As good as Sanchez was, Anderson was even better. Statistically, anyway. The right-hander struck out 41 hitters against 14 walks in 32 1/3 innings, and he registered a 1.95 ERA in his six starts. The 22-year-old can miss bats with the best of them, and his .172 average against and only two homers allowed shows he didn't give up much hard contact, either. The one concern here is control; 14 walks in that time frame is a pretty high number, and bases on balls were a recurrent theme in the minors. So were strikeouts, however, and Anderson will get to play behind one of the best lineups in baseball in 2020.
7. Jarred Kelenic, OF, Seattle Mariners
The first prospect on this list who didn't make his debut in 202, and spoiler alert: the last. Kelenic is one of the top outfield prospects in baseball, and the Mariners decided a promotion wasn't worth keeping Kelenic through the 2027. Nice system you've created here, baseball. The former Mets prospect has a chance to contribute in every category, and all reports from Seattle's alternate site that he looks ready to go. He won't open the year with the Mariners, but he should be up by the middle of April, and he should be worth the wait.
8. Ryan Mountcastle, OF/1B, Baltimore Orioles
The Orioles finally -- finally -- gave Mountcastle a chance to play everyday in 2020, and saying he looked ready is an understatement. The 23-year-old hit .333 with an .878 OPS in 35 games, and he added five homers and five doubles for good measure. Patience has been an issue at the plate, but 11 walks in that time isn't an abhorrent number. There are defensive issues for Mountcastle, but as long as it doesn't keep him from being in the lineup, he has a chance to be a strong fantasy option in 2021.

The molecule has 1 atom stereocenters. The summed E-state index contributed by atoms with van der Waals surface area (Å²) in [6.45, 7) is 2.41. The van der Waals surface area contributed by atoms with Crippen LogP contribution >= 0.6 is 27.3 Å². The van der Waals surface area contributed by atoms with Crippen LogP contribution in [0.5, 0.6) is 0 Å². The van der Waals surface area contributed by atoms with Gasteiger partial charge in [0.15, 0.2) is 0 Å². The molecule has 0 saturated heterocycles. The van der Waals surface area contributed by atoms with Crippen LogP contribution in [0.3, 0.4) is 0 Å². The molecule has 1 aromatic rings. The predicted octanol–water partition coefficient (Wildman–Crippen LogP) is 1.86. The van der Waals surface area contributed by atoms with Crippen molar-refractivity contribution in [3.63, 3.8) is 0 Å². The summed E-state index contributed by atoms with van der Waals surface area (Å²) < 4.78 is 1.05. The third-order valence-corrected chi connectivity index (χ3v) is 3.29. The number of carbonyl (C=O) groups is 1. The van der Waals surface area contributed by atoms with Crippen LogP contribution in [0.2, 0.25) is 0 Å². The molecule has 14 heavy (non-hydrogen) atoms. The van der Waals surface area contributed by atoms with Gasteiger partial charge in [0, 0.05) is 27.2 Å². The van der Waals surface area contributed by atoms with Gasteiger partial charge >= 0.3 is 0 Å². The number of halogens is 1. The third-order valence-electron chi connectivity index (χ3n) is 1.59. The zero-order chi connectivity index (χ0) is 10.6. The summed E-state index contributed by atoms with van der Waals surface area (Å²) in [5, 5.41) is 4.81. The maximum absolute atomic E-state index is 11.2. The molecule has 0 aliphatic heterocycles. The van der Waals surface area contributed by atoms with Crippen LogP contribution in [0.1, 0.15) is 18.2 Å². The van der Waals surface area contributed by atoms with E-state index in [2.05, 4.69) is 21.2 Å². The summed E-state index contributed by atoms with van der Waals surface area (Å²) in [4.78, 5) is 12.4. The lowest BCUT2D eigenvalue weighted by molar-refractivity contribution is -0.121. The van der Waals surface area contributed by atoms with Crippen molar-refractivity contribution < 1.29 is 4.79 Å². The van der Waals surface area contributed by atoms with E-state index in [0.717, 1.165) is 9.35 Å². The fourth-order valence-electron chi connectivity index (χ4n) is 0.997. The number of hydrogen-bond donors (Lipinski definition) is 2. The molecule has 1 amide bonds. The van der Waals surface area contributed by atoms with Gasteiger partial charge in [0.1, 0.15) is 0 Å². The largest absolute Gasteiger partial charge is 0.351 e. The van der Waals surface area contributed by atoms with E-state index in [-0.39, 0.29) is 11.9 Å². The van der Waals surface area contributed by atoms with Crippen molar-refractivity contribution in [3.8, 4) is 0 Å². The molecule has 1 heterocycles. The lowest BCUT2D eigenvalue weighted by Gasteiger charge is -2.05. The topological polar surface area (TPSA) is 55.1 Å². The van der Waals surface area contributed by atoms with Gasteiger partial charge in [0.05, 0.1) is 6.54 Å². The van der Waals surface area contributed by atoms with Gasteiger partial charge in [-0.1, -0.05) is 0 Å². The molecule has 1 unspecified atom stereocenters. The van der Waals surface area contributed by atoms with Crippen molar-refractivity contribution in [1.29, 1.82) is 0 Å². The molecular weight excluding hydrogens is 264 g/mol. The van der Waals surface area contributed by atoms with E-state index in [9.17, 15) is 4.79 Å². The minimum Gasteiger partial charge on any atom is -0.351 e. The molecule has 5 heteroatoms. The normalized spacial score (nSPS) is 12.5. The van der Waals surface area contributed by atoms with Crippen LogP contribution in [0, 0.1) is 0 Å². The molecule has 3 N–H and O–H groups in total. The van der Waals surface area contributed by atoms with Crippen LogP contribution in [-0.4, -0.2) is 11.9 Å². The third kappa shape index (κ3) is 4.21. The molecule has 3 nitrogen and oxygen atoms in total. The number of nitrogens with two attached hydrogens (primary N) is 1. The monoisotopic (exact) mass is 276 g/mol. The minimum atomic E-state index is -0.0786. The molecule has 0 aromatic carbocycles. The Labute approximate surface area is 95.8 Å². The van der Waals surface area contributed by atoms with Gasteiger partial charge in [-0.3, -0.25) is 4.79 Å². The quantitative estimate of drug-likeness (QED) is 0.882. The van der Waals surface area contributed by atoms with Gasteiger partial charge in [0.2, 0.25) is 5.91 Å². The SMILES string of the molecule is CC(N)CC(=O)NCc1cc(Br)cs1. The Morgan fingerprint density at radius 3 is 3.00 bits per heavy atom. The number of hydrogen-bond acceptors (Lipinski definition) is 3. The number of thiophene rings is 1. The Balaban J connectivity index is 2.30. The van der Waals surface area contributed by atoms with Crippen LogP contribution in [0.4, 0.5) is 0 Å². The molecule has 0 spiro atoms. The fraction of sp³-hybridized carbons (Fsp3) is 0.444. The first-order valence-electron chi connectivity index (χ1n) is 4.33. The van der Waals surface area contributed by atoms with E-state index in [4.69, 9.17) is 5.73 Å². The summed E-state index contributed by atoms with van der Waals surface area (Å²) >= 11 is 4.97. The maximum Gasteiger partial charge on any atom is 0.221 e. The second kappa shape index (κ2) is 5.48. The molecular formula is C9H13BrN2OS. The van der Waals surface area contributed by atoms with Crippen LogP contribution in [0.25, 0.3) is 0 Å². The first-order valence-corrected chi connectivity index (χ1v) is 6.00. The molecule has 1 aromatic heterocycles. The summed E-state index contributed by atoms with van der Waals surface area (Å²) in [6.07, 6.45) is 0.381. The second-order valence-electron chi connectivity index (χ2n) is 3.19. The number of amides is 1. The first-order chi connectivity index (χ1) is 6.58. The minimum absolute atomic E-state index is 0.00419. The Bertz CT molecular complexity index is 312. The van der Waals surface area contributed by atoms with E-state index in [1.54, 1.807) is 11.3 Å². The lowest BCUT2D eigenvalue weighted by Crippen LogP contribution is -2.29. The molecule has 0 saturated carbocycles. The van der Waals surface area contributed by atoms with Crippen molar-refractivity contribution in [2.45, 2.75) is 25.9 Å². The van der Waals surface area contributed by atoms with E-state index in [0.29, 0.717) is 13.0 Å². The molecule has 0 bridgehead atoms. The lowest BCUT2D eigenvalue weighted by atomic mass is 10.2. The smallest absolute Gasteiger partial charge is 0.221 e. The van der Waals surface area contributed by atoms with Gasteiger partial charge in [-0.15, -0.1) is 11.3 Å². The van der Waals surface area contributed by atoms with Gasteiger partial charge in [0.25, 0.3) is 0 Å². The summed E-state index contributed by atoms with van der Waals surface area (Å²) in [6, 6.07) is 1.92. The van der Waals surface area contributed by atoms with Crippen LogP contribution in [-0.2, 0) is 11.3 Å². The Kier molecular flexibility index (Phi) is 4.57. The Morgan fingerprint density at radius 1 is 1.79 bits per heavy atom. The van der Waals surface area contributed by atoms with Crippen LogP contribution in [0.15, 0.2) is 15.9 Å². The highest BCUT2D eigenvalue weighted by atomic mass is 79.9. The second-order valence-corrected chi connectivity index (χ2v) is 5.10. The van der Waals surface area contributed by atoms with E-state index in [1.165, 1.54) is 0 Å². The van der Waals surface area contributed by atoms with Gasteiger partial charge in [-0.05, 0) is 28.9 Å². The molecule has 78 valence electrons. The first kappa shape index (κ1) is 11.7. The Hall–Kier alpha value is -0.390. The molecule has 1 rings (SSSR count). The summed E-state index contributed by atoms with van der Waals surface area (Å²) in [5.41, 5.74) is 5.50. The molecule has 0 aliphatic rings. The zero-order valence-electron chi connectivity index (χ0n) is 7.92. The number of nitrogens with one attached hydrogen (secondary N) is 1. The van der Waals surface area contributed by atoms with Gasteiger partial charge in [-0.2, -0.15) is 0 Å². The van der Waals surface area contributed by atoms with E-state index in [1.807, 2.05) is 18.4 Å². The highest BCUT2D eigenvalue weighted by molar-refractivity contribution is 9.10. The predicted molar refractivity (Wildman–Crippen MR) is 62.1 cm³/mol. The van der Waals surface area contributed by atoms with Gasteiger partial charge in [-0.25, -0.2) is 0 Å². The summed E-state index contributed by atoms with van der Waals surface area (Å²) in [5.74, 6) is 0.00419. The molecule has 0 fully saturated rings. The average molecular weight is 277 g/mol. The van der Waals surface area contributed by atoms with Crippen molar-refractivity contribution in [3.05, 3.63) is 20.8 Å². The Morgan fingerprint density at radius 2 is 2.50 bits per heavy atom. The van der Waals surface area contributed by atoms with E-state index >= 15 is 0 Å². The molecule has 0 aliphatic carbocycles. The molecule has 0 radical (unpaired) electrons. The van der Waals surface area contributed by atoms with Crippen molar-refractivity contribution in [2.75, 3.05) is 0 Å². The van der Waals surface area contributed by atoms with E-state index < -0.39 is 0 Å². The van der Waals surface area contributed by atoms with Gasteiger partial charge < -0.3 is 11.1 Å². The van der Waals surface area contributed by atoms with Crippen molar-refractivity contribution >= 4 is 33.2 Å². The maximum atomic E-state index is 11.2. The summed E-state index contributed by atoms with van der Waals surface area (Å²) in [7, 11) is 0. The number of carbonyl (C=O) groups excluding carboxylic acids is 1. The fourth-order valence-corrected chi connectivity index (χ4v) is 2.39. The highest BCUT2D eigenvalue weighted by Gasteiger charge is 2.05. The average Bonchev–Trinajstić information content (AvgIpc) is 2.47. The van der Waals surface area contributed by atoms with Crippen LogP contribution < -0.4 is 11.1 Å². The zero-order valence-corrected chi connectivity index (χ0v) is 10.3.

9. Nick Madrigal, 2B, Chicago White Sox
Ranking Madrigal is difficult. The positives are obvious; he hit .340 in 29 games, he stole a couple of bases and had four multi-hit games to end the season. The negatives are just as glaring; he had three extra-base hits in 103 at-bats, and his 5-foot-8, 175-pound frame and compact swing make hitting for power extremely unlikely. He makes this list because he can help in two categories, but he's going to be a hindrance in the power category, and will have to hit for a high average to have any fantasy appeal.
10. Casey Mize, RHP, Detroit Tigers
In seven starts for the Tigers in 2020, Mize allowed no more than three runs in the first six before allowing six in his finale. The problem is that he also never went more than 5 1/3 innings, so that explains his 6.99 ERA in 28 1/3 innings. While the numbers were disappointing, they certainly weren't poor enough to write off the first pick of the 2018 draft. He still has swing-and-miss stuff, and he doesn't hurt himself with self-inflicted damage with above-average command. Mize ranks this low because Detroit is likely bad again in 2021, so he won't get many win chances. All of the other rates should be (much) better next summer.
Also considered: Wander Franco, SS; Tampa Bay Rays; MacKenzie Gore, LHP, San Diego Padres; Michael Kopech, RHP, Chicago White Sox; Joey Bart, C, San Francisco Giants; Alex Kirilloff, OF/1B, Minnesota Twins; Jazz Chisholm, SS, Miami Marlins; Logan Gilbert, RHP, Seattle Mariners